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Pepsi's Bids for Bottlers Shake Up Beverages Industry

Exploit the changing soft drinks landscape by investing in the category leaders.

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Given our outlook for weak consumer spending growth during the next few years, the nonalcoholic beverages industry is a good place to look for investment ideas. Still, even this industry is facing change. In April 2009,  PepsiCo (PEP) made offers totaling $6 billion to acquire the outstanding shares of  Pepsi Bottling Group (PBG) and  PepsiAmericas (PAS), two of its key bottlers. However, the following month, both bottlers rejected Pepsi's approach, claiming that the offer prices undervalued both companies' equity. The ball is now in Pepsi's court, with investors waiting to discover whether the beverage and snacks behemoth intends to raise its offers.

We think that PepsiCo's strategy will shake up the soft drinks industry in North America. In this report, we discuss the background to Pepsi's offers, we indicate why we think the offers are part of a sound shift in strategy by Pepsi, and we suggest ways for investors to exploit the changing landscape in the nonalcoholic beverages industry. But first, here's a little history.

A Brief History of Syrup Providers and Their Bottlers
The separation of manufacturing and distribution in the soft drinks industry has its roots in  Coca-Cola's (KO) strategy in the early 20th century. Unwilling to take the risk of investing in bottling plants and a distribution network, Coca-Cola gave away the bottling rights of its popular soft drink, believing that demand for bottled carbonated drinks would not take off. However, the convenience and portability of bottled sodas created a surge in the popularity of Coca-Cola, and in order to expand distribution, the company created many more bottling franchisees throughout the United States, each with an allotted sales territory.

From the very beginning, the relationship between franchisee and franchisor was strained. The original contract between the two parties, signed at the turn of the century, fixed the price of concentrate sold by Coca-Cola to its bottlers. When the price of sugar spiked soon afterward, Coke's profits were squeezed, and the company threatened to tear up the contract. A battle with the bottlers ensued, leading to operational disruptions, until the bottlers blinked and were forced to accept variable concentrate prices. As demand for bottled drinks increased exponentially during the following 40 years, both Coke and Pepsi opted to continue the franchise model to grow the business in the U.S. and abroad, thus managing to exclude the assets of the bottling business from their financial statements. This early clash, however, proved to be the first of several disputes between the syrup providers and their bottlers.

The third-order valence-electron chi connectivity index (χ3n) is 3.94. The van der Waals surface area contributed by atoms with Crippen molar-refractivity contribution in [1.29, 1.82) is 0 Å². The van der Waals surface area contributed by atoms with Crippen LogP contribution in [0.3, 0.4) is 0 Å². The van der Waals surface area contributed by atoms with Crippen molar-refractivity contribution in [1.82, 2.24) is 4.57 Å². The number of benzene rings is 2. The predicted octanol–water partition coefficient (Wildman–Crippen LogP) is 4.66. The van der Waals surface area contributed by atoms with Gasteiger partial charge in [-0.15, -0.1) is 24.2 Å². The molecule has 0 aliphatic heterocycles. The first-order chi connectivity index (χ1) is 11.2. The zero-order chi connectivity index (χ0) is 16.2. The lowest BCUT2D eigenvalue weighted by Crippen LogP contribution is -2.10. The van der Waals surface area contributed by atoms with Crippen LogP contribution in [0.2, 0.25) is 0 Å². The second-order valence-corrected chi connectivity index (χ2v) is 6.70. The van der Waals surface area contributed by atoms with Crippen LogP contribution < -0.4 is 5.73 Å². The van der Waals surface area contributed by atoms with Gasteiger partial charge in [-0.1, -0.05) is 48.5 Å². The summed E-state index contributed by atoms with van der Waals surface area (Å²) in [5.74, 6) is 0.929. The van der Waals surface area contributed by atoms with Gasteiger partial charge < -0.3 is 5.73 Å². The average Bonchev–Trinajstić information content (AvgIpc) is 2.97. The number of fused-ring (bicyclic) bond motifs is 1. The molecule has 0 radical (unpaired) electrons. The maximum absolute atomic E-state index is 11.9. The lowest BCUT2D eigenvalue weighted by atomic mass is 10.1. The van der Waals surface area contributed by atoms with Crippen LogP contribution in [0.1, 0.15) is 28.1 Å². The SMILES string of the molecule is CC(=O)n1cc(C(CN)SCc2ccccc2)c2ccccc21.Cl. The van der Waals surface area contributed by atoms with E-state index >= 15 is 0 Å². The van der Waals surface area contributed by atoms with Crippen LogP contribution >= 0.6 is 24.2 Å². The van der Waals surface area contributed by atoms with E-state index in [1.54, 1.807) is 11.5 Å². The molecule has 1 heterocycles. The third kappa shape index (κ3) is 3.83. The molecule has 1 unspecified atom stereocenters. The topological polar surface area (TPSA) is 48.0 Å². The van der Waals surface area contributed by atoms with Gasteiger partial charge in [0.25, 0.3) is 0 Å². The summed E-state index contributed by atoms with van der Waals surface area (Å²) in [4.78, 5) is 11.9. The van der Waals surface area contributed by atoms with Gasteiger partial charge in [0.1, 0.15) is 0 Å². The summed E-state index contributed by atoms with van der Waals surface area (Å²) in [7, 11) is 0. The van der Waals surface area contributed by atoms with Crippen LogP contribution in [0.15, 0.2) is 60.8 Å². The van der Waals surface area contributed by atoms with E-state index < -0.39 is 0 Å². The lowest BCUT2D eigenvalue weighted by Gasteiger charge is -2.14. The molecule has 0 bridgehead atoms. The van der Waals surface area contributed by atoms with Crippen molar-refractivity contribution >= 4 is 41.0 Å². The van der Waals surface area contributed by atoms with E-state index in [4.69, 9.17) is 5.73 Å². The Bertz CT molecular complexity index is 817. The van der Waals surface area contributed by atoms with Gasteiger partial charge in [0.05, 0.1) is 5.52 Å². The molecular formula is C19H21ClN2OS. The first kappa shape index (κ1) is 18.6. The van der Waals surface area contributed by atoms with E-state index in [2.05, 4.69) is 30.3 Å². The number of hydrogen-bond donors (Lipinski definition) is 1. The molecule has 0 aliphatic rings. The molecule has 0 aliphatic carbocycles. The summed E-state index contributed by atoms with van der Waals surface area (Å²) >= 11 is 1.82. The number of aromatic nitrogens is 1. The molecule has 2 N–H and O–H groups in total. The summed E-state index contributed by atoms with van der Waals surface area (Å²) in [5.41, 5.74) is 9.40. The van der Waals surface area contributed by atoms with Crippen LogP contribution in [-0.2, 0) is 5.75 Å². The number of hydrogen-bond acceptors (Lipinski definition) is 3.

In the mid-20th century, both Coke and Pepsi opted to consolidate some bottlers in order to ensure favorable contracts and to shore up underperforming distributors. In the 1980s, however, Coke spun off 51% of its interest in most of its bottlers, thus maintaining an influence over the firms, but still avoiding the inclusion of the bottlers on its books. In contrast to its great rival, Pepsi acquired more of its bottlers in the 1970s and 1980s, particularly in key North American markets, as it attempted to reverse its market share losses to Coke in the restaurant fountain drink market. Having succeeded to a certain degree by the late 1990s, Pepsi replicated Coke's "49% strategy," and spun off majority stakes in its bottlers.